Components of Comics

By | Friday, January 12, 2007 2 comments
Over at Tom Brevoort's blog yesterday, he noted that Klaus Janson (with an assist from Walt Simonson) recently came in to the Marvel offices to teach a course in comic storytelling to the editors. At one point, evidently, the discussion ranged into the area of "a comic with the words removed is still a story, but a comic with the art removed is not." Tom's initial reaction was to disprove that notion with the following sketch...

A couple of people -- including myself -- pointed out that, in this case, the text and the word balloons themselves are acting as art. However, I'll also point out that it's not impossible to come up with a solid example of a comic that would read reasonably well without the art. Here's a random page from Shock Suspenstories #7...

And here's the same page without the art...

Even without the sound effects, and the fact that we're jumping into the middle of a story, it still seems to make perfect sense to me. Conversely, though, here's an example of a comic page with the text and word balloons removed...

It's from Scott McCloud's Understanding Comics and in this sequence, he's discussing nuances of language and imagry. Becuase of the specific nature of what McCloud was trying to do here, we have effectively the same image repeated six times. (Ten times, actually, since the previous page in the book has four more copies of the same panel.) But without the text, does this tell you anything? We see a man standing in front of a painting. He moves his arms a bit, but I don't know that that really conveys a story of any sort.

Or what about a sequence whose narrative is entirely disconnected with the imagry depicted? I can't seem to find a solid example of that offhand, but I'm sure I've got a few stashed away in my collection somewhere.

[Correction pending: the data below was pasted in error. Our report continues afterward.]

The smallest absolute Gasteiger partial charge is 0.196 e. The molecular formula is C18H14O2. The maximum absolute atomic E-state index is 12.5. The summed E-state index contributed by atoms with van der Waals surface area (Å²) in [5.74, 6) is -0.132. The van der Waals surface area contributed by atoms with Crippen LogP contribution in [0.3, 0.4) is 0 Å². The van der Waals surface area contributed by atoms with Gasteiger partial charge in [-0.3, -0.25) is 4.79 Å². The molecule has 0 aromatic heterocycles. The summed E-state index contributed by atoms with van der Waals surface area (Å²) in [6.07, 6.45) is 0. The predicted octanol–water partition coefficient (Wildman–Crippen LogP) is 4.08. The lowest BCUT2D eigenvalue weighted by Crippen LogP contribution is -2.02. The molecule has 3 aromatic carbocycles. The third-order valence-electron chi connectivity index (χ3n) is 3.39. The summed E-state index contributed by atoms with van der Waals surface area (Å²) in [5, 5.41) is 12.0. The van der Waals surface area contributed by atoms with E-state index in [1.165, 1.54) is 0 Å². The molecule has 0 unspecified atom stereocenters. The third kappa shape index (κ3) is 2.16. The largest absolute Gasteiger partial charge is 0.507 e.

What I mean to boil this down to is that storytelling is an art, whether you use words, pictures, sounds, gestures, whatever... Comics are a form of storytelling that can, but not necessarily always include pretty pictures and/or flowery language. Comics, despite McCloud's excellent attempt, still defy a concise definition. Or, at least, a generally accepted one.

At some point, comics cease to be comics but the question is: at what point?
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Excellent response, plok! I was a little disappointed that Tom's original post didn't generate more feedback; I think comics on the whole need more discussions like this.

I disagree with your asertation that words=story. If, for example, I pulled a random sentence from a dozen different novels, I'd have a paragraph of legible, internally cohesive, grammatically correct sentences, but it wouldn't be a story.

But where I was trying to go specifically with my example of Shock Suspenstories was that the story still "reads" in any arrangement of the text. I left the original formatting for the sake of simplicity here, but that text could be written in any font, any color, any format and it still makes sense. Or not even written! It could be spoken and still make sense.

And I think that's the key difference in separating the visual of a text from the text itself. Is the text's meaning reliant upon the formatting? If not -- if the text can manipulated visually without appreciably affecting the meaning -- then I think we can claim that the story is told effectively without being a comic.

But I completely agree with your point about intention. There are a great many examples of comics that work perfectly well without any accompanying text at all. Marvel had their "Nuff Said" month a while back and, regardless of how good the stories were from a qualitative perspective, they were all successful from a simple storytelling perspective. Then within that context of "Nuff Said Month" some stories were indeed better than others in conveying the story they were trying to tell. So it's not only dependant on the intent, but also the skills of the creator(s) involved.

I did a paper in college called "The Fleeb and Zorbleflax of Nonsense Poetry." Western literature is rife with examples of writers who use gobbledegook and still convey a message or story. To wit, one of my favorite authors wrote...

Twas brillig, and the slithy toves
Did gyre and gimble in the wabe:
All mimsy were the borogoves,
And the mome raths outgrabe.

Not a single real noun or adjective in that whole refrain, but it still makes a kind of weird sense.

So it's certainly possible to string together garbage and produce a story, but my point was that simply putting words down does not NECESSARILY equal a story. Just as putting images in a sequence does not necessarily equal a story.